* CEO Spencer says broker can contribute to benchmarks
* No update on ISDAfix investigation
* ICAP still has no cause to believe involved in forex
* Revenue in three months to Dec. 31 down 6 pct y-o-y
* Full-year profit expectations remain unchanged
By Clare Hutchison
LONDON, Feb 5 Brokerage ICAP Plc
believes it still has a role to play in setting financial
benchmarks, putting a positive spin on a regulatory shift that
aims to make these benchmarks less susceptible to rigging after
a series of market scandals.
The comments from the world's biggest interdealer broker, or
middleman between banks in stock, bond, currency and derivative
trades, come after it gave up its role in establishing ISDAfix,
a benchmark for interest rate swaps that is widely used in the
$630 trillion derivatives market and beyond.
ICAP, which lost its role in ISDAfix last month following a
U.S. and UK investigation into the process, was separately fined
$87 million by British and U.S. authorities over the
involvement of its brokers in manipulating Libor benchmark
Chief Executive Michael Spencer said ICAP could be involved
in reformed benchmarks, which are intended to be based on actual
traded prices rather than estimates from market participants.
"We've got some ideas that we think are very powerful,"
Spencer said on a conference call following a trading update,
adding ICAP will release those ideas publicly at a later date.
"We are the major interest rate derivative broker globally.
We handle a huge volume of transaction flow, so I think ICAP,
and indeed other brokers, can contribute towards fixes that are
based around real live transactions."
The former Conservative party treasurer said there had been
no further developments in the ISDAfix investigation.
He also said there was no reason to amend the company's
previous comments that there was no cause to believe any of its
staff were linked to alleged manipulation of foreign exchange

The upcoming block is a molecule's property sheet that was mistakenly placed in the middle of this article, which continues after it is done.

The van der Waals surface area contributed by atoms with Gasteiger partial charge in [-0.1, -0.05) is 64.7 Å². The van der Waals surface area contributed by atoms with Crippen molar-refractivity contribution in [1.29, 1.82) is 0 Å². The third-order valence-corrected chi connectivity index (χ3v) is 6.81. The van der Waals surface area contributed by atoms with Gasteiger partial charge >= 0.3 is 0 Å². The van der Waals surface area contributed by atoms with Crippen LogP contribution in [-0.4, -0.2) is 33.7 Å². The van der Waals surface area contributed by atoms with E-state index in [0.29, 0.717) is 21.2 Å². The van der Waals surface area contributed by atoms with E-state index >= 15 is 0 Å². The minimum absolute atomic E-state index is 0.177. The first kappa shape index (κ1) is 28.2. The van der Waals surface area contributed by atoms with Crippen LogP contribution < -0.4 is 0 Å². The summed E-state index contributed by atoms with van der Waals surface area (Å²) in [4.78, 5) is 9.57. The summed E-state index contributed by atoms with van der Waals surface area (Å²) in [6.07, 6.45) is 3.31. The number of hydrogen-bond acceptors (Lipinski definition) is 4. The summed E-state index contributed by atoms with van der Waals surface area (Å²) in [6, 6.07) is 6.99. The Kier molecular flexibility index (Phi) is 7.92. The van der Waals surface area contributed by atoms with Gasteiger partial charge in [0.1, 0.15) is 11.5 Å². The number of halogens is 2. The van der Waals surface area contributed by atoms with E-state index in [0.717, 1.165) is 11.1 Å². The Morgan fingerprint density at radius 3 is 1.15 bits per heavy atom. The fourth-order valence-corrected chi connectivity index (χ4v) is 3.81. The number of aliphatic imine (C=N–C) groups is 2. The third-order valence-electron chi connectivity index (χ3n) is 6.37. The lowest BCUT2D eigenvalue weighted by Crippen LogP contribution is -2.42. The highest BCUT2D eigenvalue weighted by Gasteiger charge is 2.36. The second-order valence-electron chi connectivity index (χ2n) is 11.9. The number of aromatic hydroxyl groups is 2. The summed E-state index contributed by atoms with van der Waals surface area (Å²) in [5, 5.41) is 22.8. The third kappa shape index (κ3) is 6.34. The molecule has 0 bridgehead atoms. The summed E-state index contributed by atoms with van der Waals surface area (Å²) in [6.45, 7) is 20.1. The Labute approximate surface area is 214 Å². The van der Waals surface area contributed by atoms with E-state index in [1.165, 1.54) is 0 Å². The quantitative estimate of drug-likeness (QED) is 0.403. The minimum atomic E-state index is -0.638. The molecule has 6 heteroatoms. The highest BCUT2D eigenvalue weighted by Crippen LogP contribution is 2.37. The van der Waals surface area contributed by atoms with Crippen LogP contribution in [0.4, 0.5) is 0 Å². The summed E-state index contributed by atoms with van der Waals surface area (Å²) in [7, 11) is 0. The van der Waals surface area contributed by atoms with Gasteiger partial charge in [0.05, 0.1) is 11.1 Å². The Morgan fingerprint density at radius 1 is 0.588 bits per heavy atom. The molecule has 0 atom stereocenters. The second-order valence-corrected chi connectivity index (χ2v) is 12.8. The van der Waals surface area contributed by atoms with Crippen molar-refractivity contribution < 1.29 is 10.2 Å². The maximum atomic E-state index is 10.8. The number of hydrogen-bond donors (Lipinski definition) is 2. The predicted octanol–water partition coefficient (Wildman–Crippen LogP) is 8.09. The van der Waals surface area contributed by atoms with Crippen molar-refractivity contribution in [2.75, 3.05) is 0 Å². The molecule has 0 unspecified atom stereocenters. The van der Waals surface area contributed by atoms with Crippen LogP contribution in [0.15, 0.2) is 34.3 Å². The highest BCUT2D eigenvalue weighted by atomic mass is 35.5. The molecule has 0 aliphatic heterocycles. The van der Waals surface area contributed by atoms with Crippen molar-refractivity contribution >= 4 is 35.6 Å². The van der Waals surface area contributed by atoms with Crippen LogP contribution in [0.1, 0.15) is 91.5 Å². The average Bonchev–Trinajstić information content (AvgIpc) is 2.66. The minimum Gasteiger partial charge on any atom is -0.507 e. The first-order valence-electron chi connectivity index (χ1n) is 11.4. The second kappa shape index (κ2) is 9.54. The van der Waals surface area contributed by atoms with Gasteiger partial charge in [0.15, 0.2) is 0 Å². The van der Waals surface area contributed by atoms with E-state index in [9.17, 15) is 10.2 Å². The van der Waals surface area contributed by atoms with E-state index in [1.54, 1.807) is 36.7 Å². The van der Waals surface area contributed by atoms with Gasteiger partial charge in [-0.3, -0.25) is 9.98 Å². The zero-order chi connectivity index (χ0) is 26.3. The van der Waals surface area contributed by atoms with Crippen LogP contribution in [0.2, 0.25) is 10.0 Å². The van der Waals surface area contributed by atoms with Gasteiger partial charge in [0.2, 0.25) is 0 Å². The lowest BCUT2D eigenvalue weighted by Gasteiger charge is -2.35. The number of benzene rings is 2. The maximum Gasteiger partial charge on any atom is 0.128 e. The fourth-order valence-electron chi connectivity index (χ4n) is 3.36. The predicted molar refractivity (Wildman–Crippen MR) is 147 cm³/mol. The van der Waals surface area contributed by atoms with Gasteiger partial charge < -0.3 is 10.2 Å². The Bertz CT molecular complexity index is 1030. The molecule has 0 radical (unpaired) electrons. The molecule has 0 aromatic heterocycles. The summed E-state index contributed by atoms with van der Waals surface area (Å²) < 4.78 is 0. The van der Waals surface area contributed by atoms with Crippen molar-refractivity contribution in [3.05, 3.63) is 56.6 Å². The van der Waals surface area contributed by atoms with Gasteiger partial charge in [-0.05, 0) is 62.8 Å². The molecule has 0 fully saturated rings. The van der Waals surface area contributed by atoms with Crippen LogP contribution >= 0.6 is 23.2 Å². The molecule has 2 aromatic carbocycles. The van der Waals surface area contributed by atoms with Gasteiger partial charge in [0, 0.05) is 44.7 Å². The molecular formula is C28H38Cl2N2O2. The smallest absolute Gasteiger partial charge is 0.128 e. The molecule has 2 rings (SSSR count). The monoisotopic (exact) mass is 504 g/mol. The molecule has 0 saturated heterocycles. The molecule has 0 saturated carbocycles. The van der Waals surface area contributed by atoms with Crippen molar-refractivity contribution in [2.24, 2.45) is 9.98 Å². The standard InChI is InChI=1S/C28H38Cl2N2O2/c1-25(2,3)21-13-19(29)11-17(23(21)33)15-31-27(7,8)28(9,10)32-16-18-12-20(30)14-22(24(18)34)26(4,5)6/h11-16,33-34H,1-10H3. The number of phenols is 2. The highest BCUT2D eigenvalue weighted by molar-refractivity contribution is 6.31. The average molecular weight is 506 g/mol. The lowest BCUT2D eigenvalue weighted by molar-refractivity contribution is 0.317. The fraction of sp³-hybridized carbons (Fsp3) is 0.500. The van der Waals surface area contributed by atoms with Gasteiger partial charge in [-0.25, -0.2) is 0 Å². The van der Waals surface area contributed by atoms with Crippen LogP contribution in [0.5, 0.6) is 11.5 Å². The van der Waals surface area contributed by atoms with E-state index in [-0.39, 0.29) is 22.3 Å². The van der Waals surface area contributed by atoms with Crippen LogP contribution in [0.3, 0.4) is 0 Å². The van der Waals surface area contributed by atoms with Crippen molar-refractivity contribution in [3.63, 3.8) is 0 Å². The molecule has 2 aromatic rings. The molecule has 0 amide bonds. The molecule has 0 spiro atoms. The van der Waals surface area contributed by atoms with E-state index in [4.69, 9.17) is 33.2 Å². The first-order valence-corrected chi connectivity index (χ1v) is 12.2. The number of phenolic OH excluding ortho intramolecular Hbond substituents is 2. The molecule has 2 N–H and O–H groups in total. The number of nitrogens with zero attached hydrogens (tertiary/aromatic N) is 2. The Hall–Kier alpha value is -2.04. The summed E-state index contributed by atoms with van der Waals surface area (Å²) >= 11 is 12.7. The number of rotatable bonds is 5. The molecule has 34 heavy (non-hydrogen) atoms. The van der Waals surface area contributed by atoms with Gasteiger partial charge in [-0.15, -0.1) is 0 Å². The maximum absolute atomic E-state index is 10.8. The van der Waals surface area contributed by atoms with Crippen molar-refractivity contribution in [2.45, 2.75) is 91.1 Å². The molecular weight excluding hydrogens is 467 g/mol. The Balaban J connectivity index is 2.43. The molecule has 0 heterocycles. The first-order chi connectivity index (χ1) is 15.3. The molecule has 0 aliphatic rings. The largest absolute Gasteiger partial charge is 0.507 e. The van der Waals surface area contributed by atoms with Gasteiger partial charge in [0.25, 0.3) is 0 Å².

The scandal surrounding Libor, which measures rates at which
banks lend to each other, exposed widespread attempts to
manipulate survey-based benchmarks. Banks such as UBS,
Barclays and RBS have paid billions in fines
Separate probes into foreign exchange benchmarks are in
Until last month, ICAP collected banks' contributions for
U.S. dollar-denominated ISDAfix. But the International Swaps and
Derivatives Association (ISDA) handed ICAP's task to Thomson
Reuters, parent of Reuters news, which was already the
agent for all non-U.S. dollar ISDAfix rates, as part of a reform
of the benchmark.
Under the changes, ISDAfix will be based on actual
transactions rather than estimates from banks, making it less
vulnerable to manipulation, according to new standards from a
global group of securities regulators, the International
Organization of Securities Commissions (IOSCO).
ICAP, which makes money by matching buyers and sellers of
bonds, currencies and swaps, also reported a 6 percent drop in
third-quarter revenue versus the previous year.
The brokerage said reduced activity by investment banks and
"initially disruptive" new regulations around swaps trading had
dented the performance of its voice broking division, in which
traders negotiate deals by telephone and which accounts for more
than two thirds of its total revenue.
The challenging conditions continued into the new year and
could impact the final quarter, especially with more rules on
swaps trading set to come into force on Feb. 15, ICAP said.
In electronic broking, however, tapering of the U.S. Federal
Reserve's quantitative easing programme helped its BrokerTec
fixed income trading platform, while its post-trade operations
benefited from higher demand.
ICAP said its expectations for full-year profit remained
unchanged. In September it said profit before tax would be
marginally ahead of the 284 million pounds it made the prior
ICAP shares were up 0.6 percent to 314 pence at 1229 GMT,
against a slightly higher FTSE 250 index of mid-range